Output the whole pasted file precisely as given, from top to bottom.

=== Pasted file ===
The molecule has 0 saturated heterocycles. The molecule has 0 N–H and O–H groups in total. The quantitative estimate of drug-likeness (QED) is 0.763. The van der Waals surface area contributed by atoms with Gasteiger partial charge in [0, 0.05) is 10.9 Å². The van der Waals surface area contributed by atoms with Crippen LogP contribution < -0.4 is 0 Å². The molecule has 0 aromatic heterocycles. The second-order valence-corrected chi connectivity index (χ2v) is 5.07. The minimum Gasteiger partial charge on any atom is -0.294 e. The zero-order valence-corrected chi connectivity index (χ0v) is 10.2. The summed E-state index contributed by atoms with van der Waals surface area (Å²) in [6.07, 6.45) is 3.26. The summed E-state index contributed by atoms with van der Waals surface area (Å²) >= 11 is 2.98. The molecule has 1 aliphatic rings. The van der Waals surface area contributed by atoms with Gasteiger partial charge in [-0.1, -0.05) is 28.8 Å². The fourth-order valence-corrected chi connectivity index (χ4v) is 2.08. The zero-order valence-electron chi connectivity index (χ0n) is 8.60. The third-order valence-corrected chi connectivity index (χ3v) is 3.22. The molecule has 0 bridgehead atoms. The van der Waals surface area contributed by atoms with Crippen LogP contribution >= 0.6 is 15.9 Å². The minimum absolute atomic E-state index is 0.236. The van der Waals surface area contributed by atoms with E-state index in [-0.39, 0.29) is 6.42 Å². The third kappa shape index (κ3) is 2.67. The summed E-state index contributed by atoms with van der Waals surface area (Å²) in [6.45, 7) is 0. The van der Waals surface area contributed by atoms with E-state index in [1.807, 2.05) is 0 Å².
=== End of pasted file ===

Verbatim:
The molecule has 0 saturated heterocycles. The molecule has 0 N–H and O–H groups in total. The quantitative estimate of drug-likeness (QED) is 0.763. The van der Waals surface area contributed by atoms with Gasteiger partial charge in [0, 0.05) is 10.9 Å². The van der Waals surface area contributed by atoms with Crippen LogP contribution < -0.4 is 0 Å². The molecule has 0 aromatic heterocycles. The second-order valence-corrected chi connectivity index (χ2v) is 5.07. The minimum Gasteiger partial charge on any atom is -0.294 e. The zero-order valence-corrected chi connectivity index (χ0v) is 10.2. The summed E-state index contributed by atoms with van der Waals surface area (Å²) in [6.07, 6.45) is 3.26. The summed E-state index contributed by atoms with van der Waals surface area (Å²) >= 11 is 2.98. The molecule has 1 aliphatic rings. The van der Waals surface area contributed by atoms with Gasteiger partial charge in [-0.1, -0.05) is 28.8 Å². The fourth-order valence-corrected chi connectivity index (χ4v) is 2.08. The zero-order valence-electron chi connectivity index (χ0n) is 8.60. The third-order valence-corrected chi connectivity index (χ3v) is 3.22. The molecule has 0 bridgehead atoms. The van der Waals surface area contributed by atoms with Crippen LogP contribution >= 0.6 is 15.9 Å². The minimum absolute atomic E-state index is 0.236. The van der Waals surface area contributed by atoms with E-state index in [-0.39, 0.29) is 6.42 Å². The third kappa shape index (κ3) is 2.67. The summed E-state index contributed by atoms with van der Waals surface area (Å²) in [6.45, 7) is 0. The van der Waals surface area contributed by atoms with E-state index in [1.807, 2.05) is 0 Å².